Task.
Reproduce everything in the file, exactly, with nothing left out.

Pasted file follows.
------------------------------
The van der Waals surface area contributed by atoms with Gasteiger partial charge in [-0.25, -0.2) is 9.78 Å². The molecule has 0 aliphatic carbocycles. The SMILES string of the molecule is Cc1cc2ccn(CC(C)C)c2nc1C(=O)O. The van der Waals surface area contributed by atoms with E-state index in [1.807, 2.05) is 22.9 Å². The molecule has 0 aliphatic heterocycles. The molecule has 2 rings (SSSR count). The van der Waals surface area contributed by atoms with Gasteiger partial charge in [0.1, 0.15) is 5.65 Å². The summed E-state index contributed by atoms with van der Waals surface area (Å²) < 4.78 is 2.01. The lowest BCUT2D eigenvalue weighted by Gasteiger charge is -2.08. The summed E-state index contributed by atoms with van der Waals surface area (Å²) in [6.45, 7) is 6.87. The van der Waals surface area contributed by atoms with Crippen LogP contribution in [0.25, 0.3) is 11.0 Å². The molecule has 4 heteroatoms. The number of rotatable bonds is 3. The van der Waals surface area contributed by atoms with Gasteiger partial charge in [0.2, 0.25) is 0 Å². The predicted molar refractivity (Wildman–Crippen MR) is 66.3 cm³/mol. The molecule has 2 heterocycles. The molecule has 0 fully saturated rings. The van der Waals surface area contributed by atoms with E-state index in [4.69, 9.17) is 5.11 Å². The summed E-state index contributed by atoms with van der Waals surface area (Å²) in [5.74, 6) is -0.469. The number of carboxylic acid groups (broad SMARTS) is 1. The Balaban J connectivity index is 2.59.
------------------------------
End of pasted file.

The van der Waals surface area contributed by atoms with Gasteiger partial charge in [-0.25, -0.2) is 9.78 Å². The molecule has 0 aliphatic carbocycles. The SMILES string of the molecule is Cc1cc2ccn(CC(C)C)c2nc1C(=O)O. The van der Waals surface area contributed by atoms with E-state index in [1.807, 2.05) is 22.9 Å². The molecule has 0 aliphatic heterocycles. The molecule has 2 rings (SSSR count). The van der Waals surface area contributed by atoms with Gasteiger partial charge in [0.1, 0.15) is 5.65 Å². The summed E-state index contributed by atoms with van der Waals surface area (Å²) < 4.78 is 2.01. The lowest BCUT2D eigenvalue weighted by Gasteiger charge is -2.08. The summed E-state index contributed by atoms with van der Waals surface area (Å²) in [6.45, 7) is 6.87. The van der Waals surface area contributed by atoms with Crippen LogP contribution in [0.25, 0.3) is 11.0 Å². The molecule has 4 heteroatoms. The number of rotatable bonds is 3. The van der Waals surface area contributed by atoms with Gasteiger partial charge in [0.2, 0.25) is 0 Å². The predicted molar refractivity (Wildman–Crippen MR) is 66.3 cm³/mol. The molecule has 2 heterocycles. The molecule has 0 fully saturated rings. The van der Waals surface area contributed by atoms with E-state index in [4.69, 9.17) is 5.11 Å². The summed E-state index contributed by atoms with van der Waals surface area (Å²) in [5.74, 6) is -0.469. The number of carboxylic acid groups (broad SMARTS) is 1. The Balaban J connectivity index is 2.59.